It has long been apparent that every large, land-based animal on this planet is ultimately fighting a losing battle with humankind. And yet entirely befitting of an animal with such a highly developed sensibility, a deep-rooted sense of family and, yes, such a good long-term memory, the elephant is not going out quietly. It is not leaving without making some kind of statement, one to which scientists from a variety of disciplines, including human psychology, are now beginning to pay close attention.”

I set up a camera trap near these elephant bones, just to see if anyone would visit. Gabon, 2005 from Earth to Sky, photographs by Michael Nichols (Aperture, 2013) Copyright © Michael Nichols, National Geographic

I set up a camera trap near these elephant bones, just to see if anyone would visit. Gabon, 2005 from Earth to Sky, photographs by Michael Nichols (Aperture, 2013)
Copyright © Michael Nichols, National Geographic

So here we are, crashing into each other on the same planet, humankind with its restless brain and growing numbers, and the elephant – naturally gentle, intelligent and vulnerable.

What is the point of the elephant?  Perhaps this is the point of the elephant – to show us, written large and silent, the awful consequences of our foolish violence and greed.

This largest of all the Earth’s terrestrial animals deserves better than slaughter, than condemnation to a life behind bars.

Here is a link to some of the tireless few trying to repair the damage.

Virginia McKenna OBE runs a charity Born Free (Keep Wildlife in the Wild).  They have set up an appeal to raise funds for a sanctuary to save those elephants living in terrible conditions in captivity in Europe.  Please click on this link to be taken to their site.

Copyright Georgie Knaggs & The Phraser 2017

Sources used for this article include the following:

Aperture’s book:  Earth to Sky by Michael Nichols

Here are links to two of Charles Siebert’s articles about elephants, both are fascinating:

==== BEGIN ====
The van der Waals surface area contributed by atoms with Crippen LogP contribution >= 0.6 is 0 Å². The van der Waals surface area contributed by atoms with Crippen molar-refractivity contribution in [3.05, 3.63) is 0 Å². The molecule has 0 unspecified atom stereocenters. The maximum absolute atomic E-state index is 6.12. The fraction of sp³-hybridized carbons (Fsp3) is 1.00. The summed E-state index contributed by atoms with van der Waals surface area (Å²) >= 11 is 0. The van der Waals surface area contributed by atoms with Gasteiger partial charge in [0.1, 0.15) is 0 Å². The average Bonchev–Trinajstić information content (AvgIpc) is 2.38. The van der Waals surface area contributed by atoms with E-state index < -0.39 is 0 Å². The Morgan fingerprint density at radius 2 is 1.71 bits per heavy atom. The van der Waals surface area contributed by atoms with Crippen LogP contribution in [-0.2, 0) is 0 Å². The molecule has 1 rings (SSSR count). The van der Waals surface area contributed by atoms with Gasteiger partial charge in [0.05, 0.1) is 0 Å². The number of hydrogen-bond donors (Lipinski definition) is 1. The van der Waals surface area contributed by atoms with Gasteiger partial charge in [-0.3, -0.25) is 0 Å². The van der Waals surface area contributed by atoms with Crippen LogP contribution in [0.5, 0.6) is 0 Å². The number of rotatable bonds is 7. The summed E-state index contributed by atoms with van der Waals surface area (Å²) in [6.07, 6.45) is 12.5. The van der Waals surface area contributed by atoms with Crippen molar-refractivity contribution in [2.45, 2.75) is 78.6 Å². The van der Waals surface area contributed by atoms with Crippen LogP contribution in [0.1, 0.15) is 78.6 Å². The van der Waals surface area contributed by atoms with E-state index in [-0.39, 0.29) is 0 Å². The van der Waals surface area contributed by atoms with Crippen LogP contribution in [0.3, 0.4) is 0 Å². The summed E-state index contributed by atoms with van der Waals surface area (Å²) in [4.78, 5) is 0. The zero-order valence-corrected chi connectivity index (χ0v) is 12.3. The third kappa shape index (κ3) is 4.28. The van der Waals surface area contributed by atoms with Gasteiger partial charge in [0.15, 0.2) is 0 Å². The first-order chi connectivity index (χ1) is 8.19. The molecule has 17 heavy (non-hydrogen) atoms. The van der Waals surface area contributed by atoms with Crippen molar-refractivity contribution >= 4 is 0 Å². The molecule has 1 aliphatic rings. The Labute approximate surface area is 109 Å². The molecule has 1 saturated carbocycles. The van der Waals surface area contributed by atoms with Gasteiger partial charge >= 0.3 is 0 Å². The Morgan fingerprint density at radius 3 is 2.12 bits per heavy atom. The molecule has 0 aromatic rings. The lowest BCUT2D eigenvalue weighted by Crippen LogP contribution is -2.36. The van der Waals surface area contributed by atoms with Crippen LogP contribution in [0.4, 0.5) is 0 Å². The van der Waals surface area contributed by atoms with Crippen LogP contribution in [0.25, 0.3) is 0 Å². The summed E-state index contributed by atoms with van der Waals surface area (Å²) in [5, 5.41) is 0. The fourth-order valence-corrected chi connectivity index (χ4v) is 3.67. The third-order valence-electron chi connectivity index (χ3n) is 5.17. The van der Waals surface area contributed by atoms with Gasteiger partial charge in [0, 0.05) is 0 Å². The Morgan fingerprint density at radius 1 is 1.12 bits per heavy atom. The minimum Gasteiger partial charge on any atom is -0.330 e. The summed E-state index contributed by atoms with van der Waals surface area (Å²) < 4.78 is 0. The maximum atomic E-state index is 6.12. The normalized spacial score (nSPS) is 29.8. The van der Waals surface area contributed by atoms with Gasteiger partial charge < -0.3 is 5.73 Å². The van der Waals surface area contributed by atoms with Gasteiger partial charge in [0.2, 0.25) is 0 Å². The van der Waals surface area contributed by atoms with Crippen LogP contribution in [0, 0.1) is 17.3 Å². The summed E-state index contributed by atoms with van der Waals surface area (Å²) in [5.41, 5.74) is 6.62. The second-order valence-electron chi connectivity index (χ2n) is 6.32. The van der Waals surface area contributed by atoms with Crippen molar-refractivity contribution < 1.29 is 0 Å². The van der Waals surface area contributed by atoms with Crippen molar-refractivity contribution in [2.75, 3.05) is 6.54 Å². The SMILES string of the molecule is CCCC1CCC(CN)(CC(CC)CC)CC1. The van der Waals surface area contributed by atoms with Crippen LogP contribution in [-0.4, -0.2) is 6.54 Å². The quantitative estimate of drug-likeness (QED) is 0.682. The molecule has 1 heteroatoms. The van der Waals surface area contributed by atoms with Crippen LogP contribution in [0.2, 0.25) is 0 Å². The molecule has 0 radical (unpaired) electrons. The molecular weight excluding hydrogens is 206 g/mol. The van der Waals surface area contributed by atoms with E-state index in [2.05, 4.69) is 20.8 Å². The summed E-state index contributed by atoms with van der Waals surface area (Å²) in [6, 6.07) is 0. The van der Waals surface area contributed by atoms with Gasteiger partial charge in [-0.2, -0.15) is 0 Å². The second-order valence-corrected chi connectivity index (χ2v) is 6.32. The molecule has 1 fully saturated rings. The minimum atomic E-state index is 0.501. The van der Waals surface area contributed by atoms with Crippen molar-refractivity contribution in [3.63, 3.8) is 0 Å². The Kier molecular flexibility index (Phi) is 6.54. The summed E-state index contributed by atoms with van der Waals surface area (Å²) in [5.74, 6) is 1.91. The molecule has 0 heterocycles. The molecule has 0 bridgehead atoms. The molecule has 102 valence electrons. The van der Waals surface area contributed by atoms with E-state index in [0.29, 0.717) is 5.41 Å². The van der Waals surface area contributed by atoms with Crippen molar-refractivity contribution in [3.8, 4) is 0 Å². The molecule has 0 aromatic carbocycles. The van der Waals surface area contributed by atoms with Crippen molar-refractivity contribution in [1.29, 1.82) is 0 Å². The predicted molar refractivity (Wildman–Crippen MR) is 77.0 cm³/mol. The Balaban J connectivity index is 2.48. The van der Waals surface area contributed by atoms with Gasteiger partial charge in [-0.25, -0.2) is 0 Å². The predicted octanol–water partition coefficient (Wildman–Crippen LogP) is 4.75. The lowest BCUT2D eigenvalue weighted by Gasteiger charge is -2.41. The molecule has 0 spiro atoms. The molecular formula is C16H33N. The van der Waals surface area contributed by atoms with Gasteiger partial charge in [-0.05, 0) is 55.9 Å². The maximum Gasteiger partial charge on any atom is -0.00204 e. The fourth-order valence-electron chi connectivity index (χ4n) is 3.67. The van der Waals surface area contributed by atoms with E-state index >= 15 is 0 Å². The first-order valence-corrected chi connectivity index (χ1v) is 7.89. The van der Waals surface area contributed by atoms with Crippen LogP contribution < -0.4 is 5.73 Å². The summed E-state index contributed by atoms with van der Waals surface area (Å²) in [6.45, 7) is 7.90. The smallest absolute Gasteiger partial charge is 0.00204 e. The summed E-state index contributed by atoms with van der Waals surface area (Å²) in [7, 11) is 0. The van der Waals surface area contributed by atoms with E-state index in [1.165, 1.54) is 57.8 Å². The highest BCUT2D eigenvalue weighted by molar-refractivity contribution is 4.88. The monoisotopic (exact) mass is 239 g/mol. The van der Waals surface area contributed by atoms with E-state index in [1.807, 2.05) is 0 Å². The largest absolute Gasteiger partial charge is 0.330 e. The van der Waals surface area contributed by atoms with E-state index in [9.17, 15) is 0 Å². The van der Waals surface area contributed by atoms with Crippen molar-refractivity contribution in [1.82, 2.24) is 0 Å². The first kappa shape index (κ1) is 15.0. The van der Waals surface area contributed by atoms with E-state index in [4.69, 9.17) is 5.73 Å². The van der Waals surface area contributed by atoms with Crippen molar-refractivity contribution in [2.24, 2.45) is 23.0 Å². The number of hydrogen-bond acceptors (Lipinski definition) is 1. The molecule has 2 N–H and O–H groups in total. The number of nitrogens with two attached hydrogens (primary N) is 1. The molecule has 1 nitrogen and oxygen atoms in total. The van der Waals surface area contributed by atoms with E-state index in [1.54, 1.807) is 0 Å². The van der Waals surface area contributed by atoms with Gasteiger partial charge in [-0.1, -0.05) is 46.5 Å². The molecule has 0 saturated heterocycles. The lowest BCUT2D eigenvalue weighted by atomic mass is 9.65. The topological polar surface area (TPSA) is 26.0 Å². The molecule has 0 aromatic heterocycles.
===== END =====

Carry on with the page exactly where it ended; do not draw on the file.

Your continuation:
An Elephant Crackup? (New York Times Magazine)

Orphan Elephants (National Geographic)

The following will take you to a recent article on the accumulating evidence regarding the intelligence of elephants:

Elephants are even smarter than we realized (Scientific American)

7 thoughts on “The elephants are in the room

  1. What a beautifully written piece Georgie – feeling it! I am full of hope for the elephants because I know deep down that we all are compassionate beings. Some have just forgotten our roots and thanks to beautiful souls like yourself, Mark Deeble and other like-minded souls who are helping us remember. We have to have hope, belief in our kinship and oneness. Thank you for caring so much, deeply moved and full of appreciation, love and peace Marghanita x Here is a link to my small step in helping to raise awareness…http://www.elephantjournal.com/2014/05/let-us-not-forget-the-elephants-marghanita-hughes/

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  2. Wow! Finally I’ve found the < two minutes necessary to sign up to this. And all because I wanted to say …'Great reading from The Phraser, and looking forward to having my say more frequently!' But as far as the plight of African elephants goes, I think we've been warned about this since I was in my teens – a VERY long time ago, obviously – and we seem to be further from success, in terms of numbers, than we were then. A very shaming world for humans to have had a hand in.

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    • Hello! Fantastic to have your company and thanks for your comment. You’re right when you say the problem has been known about for a while. The trouble is that there are now even more of us and our problems and priorities increasingly impact on wild animals, particularly the poor elephant with his need for space. Just hope we don’t turn our backs before a solution is found.